Now.........last spring when kindergarten was looming, I brought this up to my loving, yet dense in these matters, husband. I, myself, after witnessing the emotional beatings he took from the more mature kids at preschool and just observing his actions, for oh, five years, felt that where Jacob was five and academically capable of entering school, he was still more like a four year old in his social and behavioral interactions. Husband scoffed and said I was an overprotective mother not ready for my son to leave the nest. I have a degree in early childhood education with an emphasis in kindergarten and a masters degree in special education with emphasis in behavior disorders yet, I am labeled nervous mother by those closest to me unwilling to hear my case. So, against my better judgement I sent him off to school with my head stuck in the sand hoping that all would go well. Now, things aren't going badly, per se, but the teacher is getting increasingly frustrated with his inability to just sit down, organize himself, and work like a five year old. I have been there, man, I was the teacher for many years, I know where she is coming from so I hold her no ill will. She is working hard with Jacob and he is making some progress, albeit small.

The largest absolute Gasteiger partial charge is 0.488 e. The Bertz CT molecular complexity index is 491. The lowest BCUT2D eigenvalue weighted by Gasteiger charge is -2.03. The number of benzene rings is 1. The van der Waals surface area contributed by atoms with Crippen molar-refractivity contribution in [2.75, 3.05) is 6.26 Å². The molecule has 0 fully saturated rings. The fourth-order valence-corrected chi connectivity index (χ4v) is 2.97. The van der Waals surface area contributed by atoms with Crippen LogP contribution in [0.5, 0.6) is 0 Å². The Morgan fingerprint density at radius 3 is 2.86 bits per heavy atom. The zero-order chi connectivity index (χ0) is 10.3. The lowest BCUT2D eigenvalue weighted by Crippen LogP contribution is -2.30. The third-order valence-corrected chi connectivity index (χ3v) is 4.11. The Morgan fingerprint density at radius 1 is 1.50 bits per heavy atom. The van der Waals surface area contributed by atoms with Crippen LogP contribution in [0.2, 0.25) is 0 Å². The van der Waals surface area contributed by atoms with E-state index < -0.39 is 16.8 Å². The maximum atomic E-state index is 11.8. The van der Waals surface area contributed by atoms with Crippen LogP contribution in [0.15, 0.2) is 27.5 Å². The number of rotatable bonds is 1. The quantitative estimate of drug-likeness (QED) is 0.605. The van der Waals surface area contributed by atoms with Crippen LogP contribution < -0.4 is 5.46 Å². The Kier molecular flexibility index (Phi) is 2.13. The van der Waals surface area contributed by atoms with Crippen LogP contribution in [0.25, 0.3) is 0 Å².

Now.......here is my dilemma. Jacob attends private school so he can go only half a day. Our public schools are full day kindergarten and I was able to negotiate with the husband that hell would freeze over before Jacob would be able to sit in a classroom for eight and a half hours a day. So far, I like it, he likes it and academically the kid is doing first grade work and soaring through it. But being a private school, they do not have to promote kids to the next grade if they don't want to. Jacob's teacher has informed me that if Jacob does not mature immensely in the next few months that she would not recommend he go on to first grade. Okay, have dealt with this before on the other end, I get her point, BUT, she agrees Jacob is probably the smartest kid in the class and repeating kindergarten would just be a huge waste of time for him academically as by then he will probably be able to move on to second grade work. SOOOO.....these are my options: